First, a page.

Boogie Nights - While There Will Be Blood is my favorite P.T. Anderson movie by a hair, Quentin Tarantino was right when he characterized Boogie Nights as an "exhuberant" film (as opposed to There Will Be Blood's formalism). It's one of the movies where, every time I watch it, I can't stop debating with myself whether my favorite scene is the current one, or the one before it, or the next one. Every character is my favorite character. For it's two-and-a-half hours, Boogie Nights radiates with the joy of movies and filmmaking. No matter how crappy I'm feeling, it never fails to bring a smile to my face.
E.T. - One of the very first movies I really loved, and the first one that got me thinking about what it means to make a movie. E.T.'s stock in the collective imagination seems to have fallen a bit since I was a kid - most of the time when I mention it to people my age, they dismiss it as a movie that frightened them when they were kids. But through my childhood, it meant more to me than Star Wars or any of the other staples of my youth. Even now, I can't think too hard about certain images or moments or even John Williams' score (his best) without getting a bit misty. I'd want it on the island not for nostalgic reasons but because it remains the most clear-eyed and insightful movie about growing up. And I imagine it'd be wonderful to revisit over and over under a canopy of stars.
Fargo - The Coens' best movie is the best example of their deadpan comic genius and ability to mine laughter and genuine pathos from flawed, sometimes banal people in desperate situations. It's also filled with a fondness for their home state that pokes a lot of fun at Minnesotans' earnestness while still demonstrating real affection. Very pregnant sheriff Marge Gunderson (Frances McDormand) is probably my favorite cinematic hero - she's true to herself, good to her husband Norm (John Carroll Lynch), unflappable while investigating a brutal double homicide and driven by an unshakeable sense of right and wrong. Her monologue to one of the kidnappers at the film's end ("There's more to live than a little money, ya know. Don't you know that?") and the coda with Marge and Norm in bed, talking about his three-cent mallard stamp, never fail to move me. Plus, it would be nice, on the island, to be reminded of snow.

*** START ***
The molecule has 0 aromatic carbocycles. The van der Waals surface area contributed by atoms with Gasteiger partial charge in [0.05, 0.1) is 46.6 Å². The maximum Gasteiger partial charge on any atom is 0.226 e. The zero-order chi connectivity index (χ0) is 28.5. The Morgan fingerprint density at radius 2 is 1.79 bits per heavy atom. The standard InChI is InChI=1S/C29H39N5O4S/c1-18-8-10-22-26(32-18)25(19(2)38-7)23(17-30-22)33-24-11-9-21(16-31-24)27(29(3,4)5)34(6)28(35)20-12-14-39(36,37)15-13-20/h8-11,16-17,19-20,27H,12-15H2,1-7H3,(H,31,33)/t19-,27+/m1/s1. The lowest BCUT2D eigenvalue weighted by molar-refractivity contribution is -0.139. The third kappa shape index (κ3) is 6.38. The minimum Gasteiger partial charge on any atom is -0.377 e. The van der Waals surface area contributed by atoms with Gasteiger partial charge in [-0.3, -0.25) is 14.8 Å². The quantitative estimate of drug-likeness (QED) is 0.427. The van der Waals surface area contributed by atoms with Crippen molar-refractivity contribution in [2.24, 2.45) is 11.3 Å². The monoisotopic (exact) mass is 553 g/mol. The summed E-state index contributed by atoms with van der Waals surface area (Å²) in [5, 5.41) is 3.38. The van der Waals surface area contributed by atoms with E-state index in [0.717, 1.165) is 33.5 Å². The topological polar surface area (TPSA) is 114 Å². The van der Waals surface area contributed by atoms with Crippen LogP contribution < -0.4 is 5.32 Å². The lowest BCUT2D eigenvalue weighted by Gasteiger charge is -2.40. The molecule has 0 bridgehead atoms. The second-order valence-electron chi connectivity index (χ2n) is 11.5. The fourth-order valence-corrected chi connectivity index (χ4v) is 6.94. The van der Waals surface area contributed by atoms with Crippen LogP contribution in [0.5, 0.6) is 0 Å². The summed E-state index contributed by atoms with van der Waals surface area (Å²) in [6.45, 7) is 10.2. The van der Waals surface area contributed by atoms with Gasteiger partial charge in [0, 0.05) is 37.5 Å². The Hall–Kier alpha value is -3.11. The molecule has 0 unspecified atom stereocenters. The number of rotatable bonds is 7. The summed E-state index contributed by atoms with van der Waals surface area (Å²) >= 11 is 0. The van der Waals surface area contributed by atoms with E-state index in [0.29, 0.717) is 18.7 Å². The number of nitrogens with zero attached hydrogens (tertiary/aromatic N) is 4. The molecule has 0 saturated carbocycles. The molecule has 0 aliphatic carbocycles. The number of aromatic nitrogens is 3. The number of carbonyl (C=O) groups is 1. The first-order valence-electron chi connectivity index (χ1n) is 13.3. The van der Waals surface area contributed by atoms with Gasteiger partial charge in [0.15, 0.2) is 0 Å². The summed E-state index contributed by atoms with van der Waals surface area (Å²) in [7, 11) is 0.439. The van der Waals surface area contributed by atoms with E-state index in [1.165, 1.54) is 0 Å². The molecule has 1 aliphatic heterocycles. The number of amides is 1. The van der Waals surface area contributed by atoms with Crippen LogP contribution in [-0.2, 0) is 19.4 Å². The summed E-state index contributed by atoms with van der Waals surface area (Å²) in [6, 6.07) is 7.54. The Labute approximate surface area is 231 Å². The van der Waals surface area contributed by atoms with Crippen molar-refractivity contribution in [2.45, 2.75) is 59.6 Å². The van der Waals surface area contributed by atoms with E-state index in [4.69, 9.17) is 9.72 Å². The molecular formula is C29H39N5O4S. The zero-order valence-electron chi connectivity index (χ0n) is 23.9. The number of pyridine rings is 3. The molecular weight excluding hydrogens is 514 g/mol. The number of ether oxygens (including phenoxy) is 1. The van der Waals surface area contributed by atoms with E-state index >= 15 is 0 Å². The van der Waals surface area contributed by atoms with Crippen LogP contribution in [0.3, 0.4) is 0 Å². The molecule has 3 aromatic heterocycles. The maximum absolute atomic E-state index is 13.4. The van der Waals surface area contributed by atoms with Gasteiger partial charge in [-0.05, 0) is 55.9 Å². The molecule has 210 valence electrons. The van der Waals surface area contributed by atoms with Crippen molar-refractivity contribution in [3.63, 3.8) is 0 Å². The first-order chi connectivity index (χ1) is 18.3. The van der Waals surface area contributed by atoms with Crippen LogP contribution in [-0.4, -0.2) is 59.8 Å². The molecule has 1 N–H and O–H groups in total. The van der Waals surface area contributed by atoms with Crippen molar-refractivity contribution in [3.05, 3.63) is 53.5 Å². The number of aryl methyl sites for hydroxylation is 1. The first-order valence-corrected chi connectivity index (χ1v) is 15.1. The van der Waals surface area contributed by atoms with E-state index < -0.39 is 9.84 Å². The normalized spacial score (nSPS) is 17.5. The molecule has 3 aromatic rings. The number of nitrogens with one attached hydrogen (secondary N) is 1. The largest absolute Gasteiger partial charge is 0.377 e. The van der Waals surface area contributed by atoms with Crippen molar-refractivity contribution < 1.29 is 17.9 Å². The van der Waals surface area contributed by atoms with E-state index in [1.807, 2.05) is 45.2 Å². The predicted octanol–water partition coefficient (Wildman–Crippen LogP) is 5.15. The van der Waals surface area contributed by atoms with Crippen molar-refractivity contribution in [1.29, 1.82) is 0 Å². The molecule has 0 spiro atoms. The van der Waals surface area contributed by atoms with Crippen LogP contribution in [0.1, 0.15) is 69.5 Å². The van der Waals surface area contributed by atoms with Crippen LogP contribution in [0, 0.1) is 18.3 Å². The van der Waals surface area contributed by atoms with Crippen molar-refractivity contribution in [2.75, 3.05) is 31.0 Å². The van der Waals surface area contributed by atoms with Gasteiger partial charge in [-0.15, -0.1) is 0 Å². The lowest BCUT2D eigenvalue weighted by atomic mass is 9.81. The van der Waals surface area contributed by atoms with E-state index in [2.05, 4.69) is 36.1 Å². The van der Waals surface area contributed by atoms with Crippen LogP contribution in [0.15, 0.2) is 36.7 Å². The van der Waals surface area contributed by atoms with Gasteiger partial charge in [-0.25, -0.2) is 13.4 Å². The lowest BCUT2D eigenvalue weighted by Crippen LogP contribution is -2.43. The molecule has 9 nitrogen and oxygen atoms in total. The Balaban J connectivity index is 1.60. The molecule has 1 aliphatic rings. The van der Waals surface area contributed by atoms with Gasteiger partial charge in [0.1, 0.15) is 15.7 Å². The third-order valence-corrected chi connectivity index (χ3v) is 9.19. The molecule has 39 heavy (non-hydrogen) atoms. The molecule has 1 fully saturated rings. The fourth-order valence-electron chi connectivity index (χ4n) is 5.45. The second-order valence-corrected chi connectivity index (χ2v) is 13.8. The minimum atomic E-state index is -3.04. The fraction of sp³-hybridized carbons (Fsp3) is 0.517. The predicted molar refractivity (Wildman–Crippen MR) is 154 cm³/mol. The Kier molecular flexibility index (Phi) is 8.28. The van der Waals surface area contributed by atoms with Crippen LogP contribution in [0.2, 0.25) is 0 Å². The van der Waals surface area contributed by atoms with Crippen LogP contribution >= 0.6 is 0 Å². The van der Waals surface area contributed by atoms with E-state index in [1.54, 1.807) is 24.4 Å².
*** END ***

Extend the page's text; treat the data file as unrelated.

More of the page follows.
Goodfellas - Scorsese's most entertaining movie. If I'm channel surfing and Goodfellas is on, even with the DVD about five feet away from the TV, it's almost impossible to stop watching. It doesn't have the kind of lightness of being that a lot of my choices have - it's a movie about very likeable assholes doing terrible things and learning nothing in the process. As such, it's one of the greatest dark comedies of all time, not to mention Scorsese - at a point in his career when he had a lot to prove - employing just about every cinematic trick at his disposal to tell this story and clearly having a blast doing it. Goodfellas is one of those movies that always reminds me what film is capable of. And seeing as I'll be on the island for a very long time, that gives me whole days to examine just the Copacabana tracking shot. Or the Billy Batts sequence. Or the "Layla" scene. Or the commercial for Morrie's Wigs...